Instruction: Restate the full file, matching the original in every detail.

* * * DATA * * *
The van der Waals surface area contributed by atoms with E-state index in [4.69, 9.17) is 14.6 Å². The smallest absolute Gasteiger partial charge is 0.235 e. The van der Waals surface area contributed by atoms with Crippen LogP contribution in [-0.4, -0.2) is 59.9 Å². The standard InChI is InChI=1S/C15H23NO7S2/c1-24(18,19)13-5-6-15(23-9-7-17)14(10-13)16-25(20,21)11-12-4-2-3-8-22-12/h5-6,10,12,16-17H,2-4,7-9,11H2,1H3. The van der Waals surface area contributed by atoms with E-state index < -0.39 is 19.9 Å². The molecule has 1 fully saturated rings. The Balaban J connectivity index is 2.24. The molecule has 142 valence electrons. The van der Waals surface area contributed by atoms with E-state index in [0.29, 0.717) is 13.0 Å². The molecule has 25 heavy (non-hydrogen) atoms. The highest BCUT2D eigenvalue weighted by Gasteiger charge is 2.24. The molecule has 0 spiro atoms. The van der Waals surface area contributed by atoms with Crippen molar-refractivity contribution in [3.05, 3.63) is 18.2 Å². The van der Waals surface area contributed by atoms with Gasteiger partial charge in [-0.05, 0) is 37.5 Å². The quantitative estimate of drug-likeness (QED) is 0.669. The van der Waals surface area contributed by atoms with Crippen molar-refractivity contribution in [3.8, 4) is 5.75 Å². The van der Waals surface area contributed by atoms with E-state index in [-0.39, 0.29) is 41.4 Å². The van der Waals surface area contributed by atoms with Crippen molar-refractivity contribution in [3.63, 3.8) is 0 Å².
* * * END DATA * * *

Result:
The van der Waals surface area contributed by atoms with E-state index in [4.69, 9.17) is 14.6 Å². The smallest absolute Gasteiger partial charge is 0.235 e. The van der Waals surface area contributed by atoms with Crippen LogP contribution in [-0.4, -0.2) is 59.9 Å². The standard InChI is InChI=1S/C15H23NO7S2/c1-24(18,19)13-5-6-15(23-9-7-17)14(10-13)16-25(20,21)11-12-4-2-3-8-22-12/h5-6,10,12,16-17H,2-4,7-9,11H2,1H3. The van der Waals surface area contributed by atoms with E-state index < -0.39 is 19.9 Å². The molecule has 1 fully saturated rings. The Balaban J connectivity index is 2.24. The molecule has 142 valence electrons. The van der Waals surface area contributed by atoms with E-state index in [0.29, 0.717) is 13.0 Å². The molecule has 25 heavy (non-hydrogen) atoms. The highest BCUT2D eigenvalue weighted by Gasteiger charge is 2.24. The molecule has 0 spiro atoms. The van der Waals surface area contributed by atoms with Crippen molar-refractivity contribution in [3.05, 3.63) is 18.2 Å². The van der Waals surface area contributed by atoms with Gasteiger partial charge in [-0.05, 0) is 37.5 Å². The quantitative estimate of drug-likeness (QED) is 0.669. The van der Waals surface area contributed by atoms with Crippen molar-refractivity contribution in [3.8, 4) is 5.75 Å². The van der Waals surface area contributed by atoms with E-state index in [-0.39, 0.29) is 41.4 Å². The van der Waals surface area contributed by atoms with Crippen molar-refractivity contribution in [3.63, 3.8) is 0 Å².